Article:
Miriamele made the comment: "Some people like lots of description, some like a fast-paced story." While true, this sounds a lot like comparing velocity to distance. [Sorry for the physics reference]. A story's pace and length are two independent quantities - or at least they should be - in theory. Realistically as authors we have to face the following problem. We've created a beautiful (or horrible or whatever) world that we want to show the reader - in fact escaping to that world may just be the reason the reader picked up the story in the first place. But we have to edit what we've created - tell the readers what's important so that they don't stagnate in one spot and lose interest in the evolution of the story. The bottom line - focus on what's necessary for the advancement of the story.

But what's necessary? I'm not sure I'm qualified to answer, but allow me to paint the following analogy (babble). Remember the eighth grade? There was probably a day when you got a note from the best friend of that person you hadn't been able to stop thinking about for a month. At lunch you devoured all 13 pages, front and back. Then in the afternoon your teacher couldn't get you to read half a page of your history text in an hour - despite duct taping it to your face! What gives?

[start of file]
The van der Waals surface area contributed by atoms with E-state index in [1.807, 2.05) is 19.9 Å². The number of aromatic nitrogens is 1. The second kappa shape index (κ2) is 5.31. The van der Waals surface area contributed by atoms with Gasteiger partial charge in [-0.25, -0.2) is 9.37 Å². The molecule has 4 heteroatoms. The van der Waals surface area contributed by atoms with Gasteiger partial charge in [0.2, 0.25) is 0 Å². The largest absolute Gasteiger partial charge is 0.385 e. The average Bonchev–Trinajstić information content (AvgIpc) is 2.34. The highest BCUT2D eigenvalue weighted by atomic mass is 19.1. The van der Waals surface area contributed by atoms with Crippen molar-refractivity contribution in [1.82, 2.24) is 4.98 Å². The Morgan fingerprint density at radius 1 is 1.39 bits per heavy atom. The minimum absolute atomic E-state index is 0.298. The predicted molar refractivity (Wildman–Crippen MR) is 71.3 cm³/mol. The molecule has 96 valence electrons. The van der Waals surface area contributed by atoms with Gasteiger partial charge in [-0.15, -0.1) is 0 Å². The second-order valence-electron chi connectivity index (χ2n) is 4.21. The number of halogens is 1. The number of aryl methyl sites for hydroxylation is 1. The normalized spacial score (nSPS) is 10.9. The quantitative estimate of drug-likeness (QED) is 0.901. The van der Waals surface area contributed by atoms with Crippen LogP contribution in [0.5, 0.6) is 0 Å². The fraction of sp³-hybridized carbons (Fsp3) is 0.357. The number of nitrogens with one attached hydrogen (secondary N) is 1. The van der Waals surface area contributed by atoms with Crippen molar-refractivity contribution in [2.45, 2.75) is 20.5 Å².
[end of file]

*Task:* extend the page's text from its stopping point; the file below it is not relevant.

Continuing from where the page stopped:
You can read the note because you care about whether or not that particular person will be at Susie's birthday party. You have a vested interest in the information. To a thirteen-year-old that's considerably more important than whether Sir John A. MacDonald was a conservative or a liberal [very sorry for the Canadian history reference].

Personally I don't care about the actual length of a story. The only time it should become a factor is when an editor says, "cut this down to N words so it will fit in our magazine." However, be sure that you're talking about whether or not you'll be at Susie's house, and not the Right Honourable Mr. MacDonald.

And one more thing - always leave them wanting more.


July 23rd, 2002, 04:54 PM
Well put, Choppy!